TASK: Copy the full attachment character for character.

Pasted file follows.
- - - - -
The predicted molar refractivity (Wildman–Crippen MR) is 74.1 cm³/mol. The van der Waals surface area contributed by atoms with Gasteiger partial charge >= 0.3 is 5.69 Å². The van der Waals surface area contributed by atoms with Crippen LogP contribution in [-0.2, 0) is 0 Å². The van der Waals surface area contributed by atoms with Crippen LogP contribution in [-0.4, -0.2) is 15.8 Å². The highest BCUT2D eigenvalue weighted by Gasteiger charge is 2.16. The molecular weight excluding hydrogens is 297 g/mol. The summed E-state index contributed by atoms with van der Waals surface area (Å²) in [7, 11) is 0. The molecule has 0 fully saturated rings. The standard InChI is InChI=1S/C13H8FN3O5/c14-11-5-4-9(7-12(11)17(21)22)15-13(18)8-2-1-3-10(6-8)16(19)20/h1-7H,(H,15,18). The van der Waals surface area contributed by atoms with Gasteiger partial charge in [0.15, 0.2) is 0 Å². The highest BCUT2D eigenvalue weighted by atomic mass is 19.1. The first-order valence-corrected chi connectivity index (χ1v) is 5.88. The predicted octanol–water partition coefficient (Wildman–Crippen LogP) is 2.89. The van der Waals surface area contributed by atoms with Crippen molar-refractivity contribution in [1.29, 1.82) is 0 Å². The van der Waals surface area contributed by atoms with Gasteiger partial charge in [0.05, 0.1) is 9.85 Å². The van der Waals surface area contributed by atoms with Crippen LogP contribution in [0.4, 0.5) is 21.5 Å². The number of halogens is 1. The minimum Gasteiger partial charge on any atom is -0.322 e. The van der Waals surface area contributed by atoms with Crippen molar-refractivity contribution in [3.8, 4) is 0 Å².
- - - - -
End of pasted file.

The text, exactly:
The predicted molar refractivity (Wildman–Crippen MR) is 74.1 cm³/mol. The van der Waals surface area contributed by atoms with Gasteiger partial charge >= 0.3 is 5.69 Å². The van der Waals surface area contributed by atoms with Crippen LogP contribution in [-0.2, 0) is 0 Å². The van der Waals surface area contributed by atoms with Crippen LogP contribution in [-0.4, -0.2) is 15.8 Å². The highest BCUT2D eigenvalue weighted by Gasteiger charge is 2.16. The molecular weight excluding hydrogens is 297 g/mol. The summed E-state index contributed by atoms with van der Waals surface area (Å²) in [7, 11) is 0. The molecule has 0 fully saturated rings. The standard InChI is InChI=1S/C13H8FN3O5/c14-11-5-4-9(7-12(11)17(21)22)15-13(18)8-2-1-3-10(6-8)16(19)20/h1-7H,(H,15,18). The van der Waals surface area contributed by atoms with Gasteiger partial charge in [0.15, 0.2) is 0 Å². The highest BCUT2D eigenvalue weighted by atomic mass is 19.1. The first-order valence-corrected chi connectivity index (χ1v) is 5.88. The predicted octanol–water partition coefficient (Wildman–Crippen LogP) is 2.89. The van der Waals surface area contributed by atoms with Crippen molar-refractivity contribution in [1.29, 1.82) is 0 Å². The van der Waals surface area contributed by atoms with Gasteiger partial charge in [0.05, 0.1) is 9.85 Å². The van der Waals surface area contributed by atoms with Crippen LogP contribution in [0.4, 0.5) is 21.5 Å². The number of halogens is 1. The minimum Gasteiger partial charge on any atom is -0.322 e. The van der Waals surface area contributed by atoms with Crippen molar-refractivity contribution in [3.8, 4) is 0 Å².